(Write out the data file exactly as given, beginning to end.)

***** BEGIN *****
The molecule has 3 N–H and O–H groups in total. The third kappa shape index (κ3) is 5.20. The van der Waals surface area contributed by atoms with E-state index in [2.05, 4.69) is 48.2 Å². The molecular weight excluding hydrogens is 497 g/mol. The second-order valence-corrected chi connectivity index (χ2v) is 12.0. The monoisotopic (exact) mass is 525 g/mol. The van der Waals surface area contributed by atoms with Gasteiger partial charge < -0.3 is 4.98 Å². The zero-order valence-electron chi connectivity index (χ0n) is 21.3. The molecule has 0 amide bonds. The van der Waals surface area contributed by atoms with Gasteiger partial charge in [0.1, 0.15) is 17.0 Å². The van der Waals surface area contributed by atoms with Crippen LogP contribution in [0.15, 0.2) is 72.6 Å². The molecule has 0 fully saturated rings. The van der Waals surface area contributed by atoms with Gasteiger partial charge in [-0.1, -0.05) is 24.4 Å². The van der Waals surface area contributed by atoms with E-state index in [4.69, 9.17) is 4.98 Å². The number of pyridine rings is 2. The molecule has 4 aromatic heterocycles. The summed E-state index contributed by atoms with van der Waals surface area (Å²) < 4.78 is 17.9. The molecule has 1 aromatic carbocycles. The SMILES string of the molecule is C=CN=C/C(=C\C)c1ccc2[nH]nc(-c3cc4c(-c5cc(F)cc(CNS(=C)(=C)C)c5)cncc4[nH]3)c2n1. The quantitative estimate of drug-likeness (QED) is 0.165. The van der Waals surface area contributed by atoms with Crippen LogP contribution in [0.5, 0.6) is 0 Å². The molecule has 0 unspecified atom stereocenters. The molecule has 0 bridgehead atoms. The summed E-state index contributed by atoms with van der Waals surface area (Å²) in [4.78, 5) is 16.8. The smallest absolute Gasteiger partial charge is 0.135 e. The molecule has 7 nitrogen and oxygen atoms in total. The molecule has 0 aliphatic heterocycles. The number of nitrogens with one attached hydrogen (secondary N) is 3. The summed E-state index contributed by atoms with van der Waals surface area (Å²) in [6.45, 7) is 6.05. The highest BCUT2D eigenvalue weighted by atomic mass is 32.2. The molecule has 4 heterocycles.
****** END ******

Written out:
The molecule has 3 N–H and O–H groups in total. The third kappa shape index (κ3) is 5.20. The van der Waals surface area contributed by atoms with E-state index in [2.05, 4.69) is 48.2 Å². The molecular weight excluding hydrogens is 497 g/mol. The second-order valence-corrected chi connectivity index (χ2v) is 12.0. The monoisotopic (exact) mass is 525 g/mol. The van der Waals surface area contributed by atoms with Gasteiger partial charge < -0.3 is 4.98 Å². The zero-order valence-electron chi connectivity index (χ0n) is 21.3. The molecule has 0 amide bonds. The van der Waals surface area contributed by atoms with Gasteiger partial charge in [0.1, 0.15) is 17.0 Å². The van der Waals surface area contributed by atoms with Crippen LogP contribution in [0.15, 0.2) is 72.6 Å². The molecule has 0 fully saturated rings. The van der Waals surface area contributed by atoms with Gasteiger partial charge in [-0.1, -0.05) is 24.4 Å². The van der Waals surface area contributed by atoms with E-state index in [4.69, 9.17) is 4.98 Å². The number of pyridine rings is 2. The molecule has 4 aromatic heterocycles. The summed E-state index contributed by atoms with van der Waals surface area (Å²) < 4.78 is 17.9. The molecule has 1 aromatic carbocycles. The SMILES string of the molecule is C=CN=C/C(=C\C)c1ccc2[nH]nc(-c3cc4c(-c5cc(F)cc(CNS(=C)(=C)C)c5)cncc4[nH]3)c2n1. The quantitative estimate of drug-likeness (QED) is 0.165. The van der Waals surface area contributed by atoms with Crippen LogP contribution in [0.5, 0.6) is 0 Å². The molecule has 0 unspecified atom stereocenters. The molecule has 0 bridgehead atoms. The summed E-state index contributed by atoms with van der Waals surface area (Å²) in [4.78, 5) is 16.8. The smallest absolute Gasteiger partial charge is 0.135 e. The molecule has 7 nitrogen and oxygen atoms in total. The molecule has 0 aliphatic heterocycles. The number of nitrogens with one attached hydrogen (secondary N) is 3. The summed E-state index contributed by atoms with van der Waals surface area (Å²) in [6.45, 7) is 6.05. The highest BCUT2D eigenvalue weighted by atomic mass is 32.2. The molecule has 4 heterocycles.